Morbi bridge collapse: Oreva points to ‘highly placed officials’ as HC pulls up municipality for ‘collusion’ with firm


The Oreva Group, which was permitted to join the suo motu public interest litigation by the Gujarat High Court monitoring the Morbi bridge collapse, submitted on Wednesday that it did not perceive the litigation to be adversarial and offered to compensate the victims, even as it indicated that the company was persuaded by “very highly placed officials” to take up the bridge’s maintenance and operation.

The submission came even as the court pulled up Morbi Municipality and alluded that it worked in collusion with the company which led to the bridge collapse in October last year, killing 135 people.

The state, through advocate general Kamal Trivedi, submitted before the court that it is actively considering bringing out a policy pertaining to the maintenance of bridges in the jurisdictions of municipal corporations and municipalities, with a policy already existing for the remaining jurisdiction of the state under the roads and buildings department.

Additionally, the state submitted that across the state, 40 bridges require minor repairs, 23 require major repairs and of the total 63, the repair work has been completed for 27 bridges.

Meanwhile, the division bench of Chief Justice Aravind Kumar and Justice A J Shastri came down heavily on Morbi Municipality, inquiring why it did not take over when the Oreva Group in a letter dated December 2021 stated that the bridge was critical while lobbying for an increase in ticket prices for the bridge, and on the aspect that the municipality’s general body had not formally assented to the execution of the agreement in favour of Oreva to maintain and operate the bridge.

Senior counsel Devang Vyas, representing the municipality, responded that it had informed the company that if it is not agreeable to the civic body’s terms, the company must hand over the bridge to the municipality, following which, in a letter dated January 24, 2022, the company had indicated that it has already undertaken temporary repairs and would require a sum of Rs 1.25 crore to Rs 1.50 crore to execute complete repairing works and it is ready to execute the agreement on conditions.

Chief Justice Kumar, however, remarked, “See, the company is threatening you (in communication to the municipality dated) 24/1/2923…look at their tenor. And you’re keeping quiet…you’re the powerful body, you said you take all reasonable precautions as expected of a prudent person, why did you keep quiet? Now you are telling the (state) government, don’t initiate proceedings under Section 263 (of the Gujarat Municipalities Act)?”

Vyas submitted that the state has already issued show-cause notices under Section 263 of the Act, with the last date for responding to the same being January 25. Additionally, Vyas submitted that the bridge reopening was not brought to the municipality’s notice, to which Chief Justice Kumar replied, “..the inference that has to be drawn is, there was collusion between you two (municipality and company).”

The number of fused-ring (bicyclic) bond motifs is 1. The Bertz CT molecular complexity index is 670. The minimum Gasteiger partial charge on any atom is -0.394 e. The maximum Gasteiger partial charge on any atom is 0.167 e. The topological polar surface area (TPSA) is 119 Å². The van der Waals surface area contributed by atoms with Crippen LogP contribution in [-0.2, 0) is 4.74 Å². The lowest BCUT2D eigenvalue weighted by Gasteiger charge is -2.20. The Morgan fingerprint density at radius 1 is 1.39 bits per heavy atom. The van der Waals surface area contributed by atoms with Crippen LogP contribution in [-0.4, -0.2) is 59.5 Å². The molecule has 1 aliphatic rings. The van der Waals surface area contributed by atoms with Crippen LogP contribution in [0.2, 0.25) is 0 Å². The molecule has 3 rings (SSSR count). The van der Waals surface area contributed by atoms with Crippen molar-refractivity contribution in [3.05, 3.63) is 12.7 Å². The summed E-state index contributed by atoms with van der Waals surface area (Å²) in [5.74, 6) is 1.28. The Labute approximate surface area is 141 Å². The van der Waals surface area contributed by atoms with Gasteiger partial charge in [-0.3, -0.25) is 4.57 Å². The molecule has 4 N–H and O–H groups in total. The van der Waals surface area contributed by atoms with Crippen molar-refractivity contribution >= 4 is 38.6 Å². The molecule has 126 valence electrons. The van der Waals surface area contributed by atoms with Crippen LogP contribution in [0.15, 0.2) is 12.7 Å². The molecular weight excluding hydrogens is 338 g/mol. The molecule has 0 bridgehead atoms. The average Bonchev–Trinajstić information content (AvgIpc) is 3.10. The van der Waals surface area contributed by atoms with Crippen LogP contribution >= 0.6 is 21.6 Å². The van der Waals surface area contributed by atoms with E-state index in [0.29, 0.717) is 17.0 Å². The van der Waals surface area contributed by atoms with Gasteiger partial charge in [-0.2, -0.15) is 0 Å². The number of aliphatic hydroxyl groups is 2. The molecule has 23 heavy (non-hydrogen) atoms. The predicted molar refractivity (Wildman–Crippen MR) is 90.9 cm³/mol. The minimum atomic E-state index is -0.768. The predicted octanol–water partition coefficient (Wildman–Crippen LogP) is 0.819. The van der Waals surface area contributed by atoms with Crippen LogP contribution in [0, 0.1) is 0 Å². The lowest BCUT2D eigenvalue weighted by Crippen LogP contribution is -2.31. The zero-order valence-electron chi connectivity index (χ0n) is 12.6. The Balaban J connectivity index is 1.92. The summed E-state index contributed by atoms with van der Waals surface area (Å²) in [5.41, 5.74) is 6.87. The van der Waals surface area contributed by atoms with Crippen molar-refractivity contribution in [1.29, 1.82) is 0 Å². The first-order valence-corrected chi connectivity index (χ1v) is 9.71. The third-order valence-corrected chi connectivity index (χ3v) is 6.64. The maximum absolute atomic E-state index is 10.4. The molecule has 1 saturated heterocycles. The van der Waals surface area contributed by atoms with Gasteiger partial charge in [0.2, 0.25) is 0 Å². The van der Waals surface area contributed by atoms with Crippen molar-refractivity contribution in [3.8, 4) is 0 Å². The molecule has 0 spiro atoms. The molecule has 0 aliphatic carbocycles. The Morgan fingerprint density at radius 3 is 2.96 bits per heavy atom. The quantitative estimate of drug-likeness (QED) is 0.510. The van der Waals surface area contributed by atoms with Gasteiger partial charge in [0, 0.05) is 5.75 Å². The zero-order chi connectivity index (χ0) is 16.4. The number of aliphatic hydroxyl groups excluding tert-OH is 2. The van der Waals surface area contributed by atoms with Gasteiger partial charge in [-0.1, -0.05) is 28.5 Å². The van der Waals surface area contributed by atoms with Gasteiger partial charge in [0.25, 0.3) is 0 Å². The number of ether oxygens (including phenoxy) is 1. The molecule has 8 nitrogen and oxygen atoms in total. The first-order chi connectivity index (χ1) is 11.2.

The municipality also admitted that the agreement handing over the maintenance and operation of the bridge to Oreva was not formally approved by its general body. Vyas informed the court that the chief officer executed the agreement and only after execution did the officer bring it to the notice of the then municipality president, vice-president and committee members. “They only end up signing rojkam. Thereafter, a decision is taken to put it before the annual general body, which subsequently was never done…the new body came somewhere in March or April 2021. The new body was informed that the CO has executed an agreement. Pursuant to it they said, ‘Let us put it in general body and let us see if it can be approved or not.’ It is our case that the company on its own decided to open it for public at large without either informing state government or municipality.”

Oreva, represented by senior advocate Nirupam Nanavaty, alleged before the division bench that “Some very highly placed entities persuaded me (Oreva) to take over (maintenance, repair and operation of the bridge).” The company further added that the bridge was not a “commercial venture at all for the company,” and was part of the many philanthropic activities the company is involved with. “It is not that I was earning out of this. I will place relevant information on how I was persuaded to take this up. Somehow fortune has not favoured me, this disastrous event has taken place and I was doing whatever work has to be done, vigilantly. My clients (Oreva) are also shattered. At the same time if everyone wants to focus on only me, I am going to place the material,” Nanavaty submitted before the court.

Additionally, Nanavaty submitted that the company is not considering this litigation to be “adversarial”. “Something has happened at the end of municipality, some wrong has been committed by the company as well, and ultimately unprecedented damage has been done. Only thing we can do is to leave it to the court for compensation part, on our part. My instructions are, so far as 7 children who have become orphan, for them the company will not only take care by providing necessary residence, other life amenities, education and after attaining adulthood, as per their qualification, we will try to arrange jobs for them, either in the company or elsewhere,” Nanavaty said. The company is ready to provide compensation to the kin of the deceased and the injured victims.

The bench, however, made it clear that such compensation will not absolve the company of any liability, either directly or vicariously.